But you could certainly envision a time when we knew enough and had enough computational resources that central planning and engineering actually produced a better outcome than laissez faire. Of course, if you know enough centrally, then there’s potentially still more knowledge and computational resources distributed throughout the market, and it might continue to outperform the planned version forever.

    For planning to win out, there has to be some law of diminishing returns on the efficiency of laissez faire. The other problem with planning is that the problem of corrupt planners is almost impossible to solve, while laissez faire is self-correcting.

    Which one wins out?

  • Jim.

    You could usea whole lot more of Christianity than just “a dash of Niehbur” — you might as well turn to cynicism and be done with it.

    No, you need to draw more from your Christianity, WRM– more than you or the “incurably Lutheran” (but curiously asymptomatic) Peter Berger tend to show.

    We are fallen… that has more implications than just skepticism of our best-laid plans.

    We are fallen… therefore we need the Law, not a jot of which is to be changed, no matter how fashionable (or even “organic”) anyone can rationalize the changes to be.

    We are fallen, and subject to the Law, and therefore we need the Gospel and Grace. Those are granted by God, for Christ’s sake, to repentant sinners.

    The existence of forgiveness (perhaps reflected in our behavior as a bailout) in the Christian formulation is preceeded by REPENTANCE, (theoretically reflected in Greece’s behavior by acceptance of austerity.)

    This is a stable, self-correcting system. That is what we need– not simply cynicism, not simply ignoring the Law and declaring plenary indulgence for the sake of fashion, not ignoring the natural consequences of peoples’ actions, not cynically giving up on peoples’ ability to be renewed if they pledge to be reborn.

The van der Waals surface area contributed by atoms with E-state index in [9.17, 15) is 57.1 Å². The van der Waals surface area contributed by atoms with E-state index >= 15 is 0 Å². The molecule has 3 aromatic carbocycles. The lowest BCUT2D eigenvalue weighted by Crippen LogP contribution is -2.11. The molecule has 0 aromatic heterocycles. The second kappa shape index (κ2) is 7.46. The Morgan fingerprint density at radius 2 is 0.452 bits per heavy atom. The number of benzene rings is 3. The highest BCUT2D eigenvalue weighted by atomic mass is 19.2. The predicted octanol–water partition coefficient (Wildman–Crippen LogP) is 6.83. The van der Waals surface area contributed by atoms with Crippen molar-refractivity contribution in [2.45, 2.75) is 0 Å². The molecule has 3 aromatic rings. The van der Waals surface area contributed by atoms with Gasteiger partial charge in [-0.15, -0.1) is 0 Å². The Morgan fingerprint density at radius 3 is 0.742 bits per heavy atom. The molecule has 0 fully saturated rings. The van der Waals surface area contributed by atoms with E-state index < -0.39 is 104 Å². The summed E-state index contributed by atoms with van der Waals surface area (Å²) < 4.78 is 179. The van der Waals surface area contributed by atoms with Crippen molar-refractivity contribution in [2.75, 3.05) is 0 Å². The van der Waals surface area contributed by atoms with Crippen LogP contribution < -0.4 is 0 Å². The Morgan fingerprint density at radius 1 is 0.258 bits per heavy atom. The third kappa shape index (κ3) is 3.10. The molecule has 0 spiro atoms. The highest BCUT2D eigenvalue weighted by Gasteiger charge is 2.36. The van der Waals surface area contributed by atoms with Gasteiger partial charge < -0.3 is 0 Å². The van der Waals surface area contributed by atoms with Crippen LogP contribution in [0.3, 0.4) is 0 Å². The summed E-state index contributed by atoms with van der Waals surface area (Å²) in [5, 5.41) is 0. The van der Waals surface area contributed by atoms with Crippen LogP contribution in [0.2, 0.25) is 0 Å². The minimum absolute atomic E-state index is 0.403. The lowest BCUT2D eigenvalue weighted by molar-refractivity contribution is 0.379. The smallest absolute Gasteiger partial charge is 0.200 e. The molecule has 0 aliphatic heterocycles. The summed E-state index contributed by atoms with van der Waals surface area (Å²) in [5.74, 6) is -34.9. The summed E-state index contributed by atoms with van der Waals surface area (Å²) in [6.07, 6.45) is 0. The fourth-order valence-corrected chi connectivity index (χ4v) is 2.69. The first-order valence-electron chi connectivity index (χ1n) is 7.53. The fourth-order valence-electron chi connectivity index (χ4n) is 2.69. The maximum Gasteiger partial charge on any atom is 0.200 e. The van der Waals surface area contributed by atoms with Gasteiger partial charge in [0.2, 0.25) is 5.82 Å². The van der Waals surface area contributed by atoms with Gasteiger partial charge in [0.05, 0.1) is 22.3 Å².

Pushing ever upwards to what is Right, up to the (unreachable) goals of the Law, preaching that this world is one of suffering, and Grace and repentance can lead our souls to paradise not in this world but the next…. that is what we have to keep firmly in mind. This world cannot be made perfect by our actions, but it can be vastly improved by our striving for what God has showed us (through the Law) is Right.

  • Jim.

    Add to last paragraph: “…setting our feet and ever urging our neighbors to set their feet back towards the Right when we stumble…”

  • Matthew Brotchie

    WHEN will WRM and Fukuyama do an hour long podcast together? I will pay extra for that if I have to. I don’t Via Media understands how powerful a medium podcasting has become.

  • Jacksonian Libertarian

    “Greece’s membership in the euro required deep political and social changes in Greece that lacked (and lack) the necessary support in Greek society. It was an act of technocratic hubris, leading to blind folly and now to the usual nemesis at the end of the drama.”

    Greece isn’t the only nation where the Political Elites have forced their nation into the EU and the Euro before they were culturally ready. As we have seen from the failure to ratify a EU constitution, most of the people don’t want what the Political Elites are selling.

    Not only don’t the Germans want to bailout the Greeks, they don’t want to bailout any countries. Now that France has elected a Socialist that wants to spend spend spend, the Germans will be completely justified to say no no no.

  • Anthony

    In line with his writings and presentations on “Governance” as well as presentations on European identities, Francis Fukuyama attempts to make sense out of Greece’s present finanicial/social dilemma. He provides readers with baseline conceptualization vis-a-vis Euro and Creece.

    WRM infers as much when he says: “Greece’s membership in the Euro required deep political and social changes in Greece that lacked (and lacks) the necessary support in Greek society.”

    On a related matter, was not Edmund Burke father of intellectual secular conservatism (a society is an organic system that acquires civilized norms)?